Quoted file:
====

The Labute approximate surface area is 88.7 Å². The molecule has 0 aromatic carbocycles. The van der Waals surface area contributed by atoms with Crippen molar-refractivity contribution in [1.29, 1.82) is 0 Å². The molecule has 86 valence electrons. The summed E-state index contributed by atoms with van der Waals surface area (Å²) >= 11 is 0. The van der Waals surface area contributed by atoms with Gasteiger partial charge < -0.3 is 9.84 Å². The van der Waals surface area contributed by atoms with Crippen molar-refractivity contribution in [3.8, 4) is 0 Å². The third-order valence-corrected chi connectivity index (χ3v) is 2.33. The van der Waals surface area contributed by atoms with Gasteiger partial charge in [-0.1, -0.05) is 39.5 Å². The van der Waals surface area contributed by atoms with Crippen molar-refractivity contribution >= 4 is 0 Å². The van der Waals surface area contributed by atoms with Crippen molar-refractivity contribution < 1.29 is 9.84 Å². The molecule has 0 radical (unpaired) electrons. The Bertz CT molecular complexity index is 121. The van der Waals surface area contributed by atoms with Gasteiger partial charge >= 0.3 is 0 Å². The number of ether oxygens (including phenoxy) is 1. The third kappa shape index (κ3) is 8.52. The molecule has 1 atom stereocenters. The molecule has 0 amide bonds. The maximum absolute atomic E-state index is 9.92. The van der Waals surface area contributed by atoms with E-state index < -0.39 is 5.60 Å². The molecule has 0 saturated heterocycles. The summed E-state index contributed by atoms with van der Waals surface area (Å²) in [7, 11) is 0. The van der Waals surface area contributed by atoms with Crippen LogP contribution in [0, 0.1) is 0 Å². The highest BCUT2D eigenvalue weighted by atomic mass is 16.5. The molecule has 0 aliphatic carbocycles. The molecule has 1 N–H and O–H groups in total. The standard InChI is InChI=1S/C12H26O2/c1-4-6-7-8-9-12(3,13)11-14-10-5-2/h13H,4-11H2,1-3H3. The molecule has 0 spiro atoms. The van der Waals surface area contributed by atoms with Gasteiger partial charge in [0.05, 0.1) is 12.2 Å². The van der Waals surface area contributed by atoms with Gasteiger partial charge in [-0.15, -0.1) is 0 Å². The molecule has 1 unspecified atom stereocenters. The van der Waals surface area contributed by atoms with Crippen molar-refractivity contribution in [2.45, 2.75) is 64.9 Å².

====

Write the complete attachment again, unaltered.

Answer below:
The Labute approximate surface area is 88.7 Å². The molecule has 0 aromatic carbocycles. The van der Waals surface area contributed by atoms with Crippen molar-refractivity contribution in [1.29, 1.82) is 0 Å². The molecule has 86 valence electrons. The summed E-state index contributed by atoms with van der Waals surface area (Å²) >= 11 is 0. The van der Waals surface area contributed by atoms with Gasteiger partial charge < -0.3 is 9.84 Å². The van der Waals surface area contributed by atoms with Crippen molar-refractivity contribution in [3.8, 4) is 0 Å². The third-order valence-corrected chi connectivity index (χ3v) is 2.33. The van der Waals surface area contributed by atoms with Gasteiger partial charge in [-0.1, -0.05) is 39.5 Å². The van der Waals surface area contributed by atoms with Crippen molar-refractivity contribution >= 4 is 0 Å². The van der Waals surface area contributed by atoms with Crippen molar-refractivity contribution < 1.29 is 9.84 Å². The molecule has 0 radical (unpaired) electrons. The Bertz CT molecular complexity index is 121. The van der Waals surface area contributed by atoms with Gasteiger partial charge >= 0.3 is 0 Å². The number of ether oxygens (including phenoxy) is 1. The third kappa shape index (κ3) is 8.52. The molecule has 1 atom stereocenters. The molecule has 0 amide bonds. The maximum absolute atomic E-state index is 9.92. The van der Waals surface area contributed by atoms with E-state index < -0.39 is 5.60 Å². The molecule has 0 saturated heterocycles. The summed E-state index contributed by atoms with van der Waals surface area (Å²) in [7, 11) is 0. The van der Waals surface area contributed by atoms with Crippen LogP contribution in [0, 0.1) is 0 Å². The highest BCUT2D eigenvalue weighted by atomic mass is 16.5. The molecule has 0 aliphatic carbocycles. The molecule has 1 N–H and O–H groups in total. The standard InChI is InChI=1S/C12H26O2/c1-4-6-7-8-9-12(3,13)11-14-10-5-2/h13H,4-11H2,1-3H3. The molecule has 0 spiro atoms. The van der Waals surface area contributed by atoms with Gasteiger partial charge in [0.05, 0.1) is 12.2 Å². The van der Waals surface area contributed by atoms with Gasteiger partial charge in [-0.15, -0.1) is 0 Å². The molecule has 1 unspecified atom stereocenters. The van der Waals surface area contributed by atoms with Crippen molar-refractivity contribution in [2.45, 2.75) is 64.9 Å².